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Remembering and Reliving

May 22nd, 2009 by Mike Vasilinda

Since 1984, a statute of three Vietnam soldiers on the National Mall in
Washington has honored the soldiers who fought in Vietnam. As Mike
Vasilinda tells us, the only commissioned replica of the statute is in
north Florida, where it pays tribute to the men and women from the South
who fought in Southeast Asia.

It was a familiar newsreel scene. Small groups of young soldiers walking
through the jungles of Vietnam, and dying in battle.

In a state park in Apalachicola, a city know for its oysters, sits the
only replica of the Three Servicemen Statute in existence. A Vietnam
veteran from here and Jan Scruggs, the man behind the Vietnam wall, made
it possible.

Little towns like this are the towns that have always provided the
people who fight in our nations wars, Scruggs said.

A plaque on the site quotes the sculptor Frederick Hart.

They wear the uniform and carry the equipment of war; they are young.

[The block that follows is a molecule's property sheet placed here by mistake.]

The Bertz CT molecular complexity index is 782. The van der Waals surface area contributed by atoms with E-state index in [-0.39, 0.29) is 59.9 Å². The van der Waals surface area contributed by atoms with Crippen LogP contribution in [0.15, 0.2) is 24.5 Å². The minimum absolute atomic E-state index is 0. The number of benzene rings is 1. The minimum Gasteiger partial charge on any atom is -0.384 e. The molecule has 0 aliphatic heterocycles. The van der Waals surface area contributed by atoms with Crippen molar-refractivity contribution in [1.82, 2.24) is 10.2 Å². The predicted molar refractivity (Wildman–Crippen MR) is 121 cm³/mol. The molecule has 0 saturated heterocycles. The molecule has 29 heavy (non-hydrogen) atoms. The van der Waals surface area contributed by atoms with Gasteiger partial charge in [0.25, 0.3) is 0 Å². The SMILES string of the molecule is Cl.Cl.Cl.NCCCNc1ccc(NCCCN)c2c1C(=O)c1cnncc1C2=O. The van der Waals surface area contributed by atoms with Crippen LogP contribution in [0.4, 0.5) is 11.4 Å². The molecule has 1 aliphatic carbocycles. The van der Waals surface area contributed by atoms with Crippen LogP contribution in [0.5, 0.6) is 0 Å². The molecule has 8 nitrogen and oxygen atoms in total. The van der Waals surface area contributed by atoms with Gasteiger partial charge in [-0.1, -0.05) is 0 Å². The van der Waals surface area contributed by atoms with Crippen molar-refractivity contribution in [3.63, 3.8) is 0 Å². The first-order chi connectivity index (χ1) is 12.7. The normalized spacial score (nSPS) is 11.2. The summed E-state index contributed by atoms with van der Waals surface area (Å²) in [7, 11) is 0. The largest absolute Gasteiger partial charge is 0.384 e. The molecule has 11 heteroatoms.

The contrast between the innocence of their youth and the weapons of war
underscores the poignancy of their sacrifice.

Al Mirabella remembers the era well, and how so many young died.

You had two choices when you graduated from high school,” Mirabella said. “You were
either going to be drafted when you graduated or you were going to college.

The public never did accept Vietnam…so for those who served, Mirabella
says this statue is one way of acknowledging the sacrifices.

Its a way of letting the people know, to say thank you to them for
their service in Vietnam,” Mirabella said. “During the dedication, we had so many people
who came up and said thank you, because nobody ever said thank you to me.

The statute was paid for entirely by private donations.

Residents in North Florida raised more than a quarter
million dollars for the statute.

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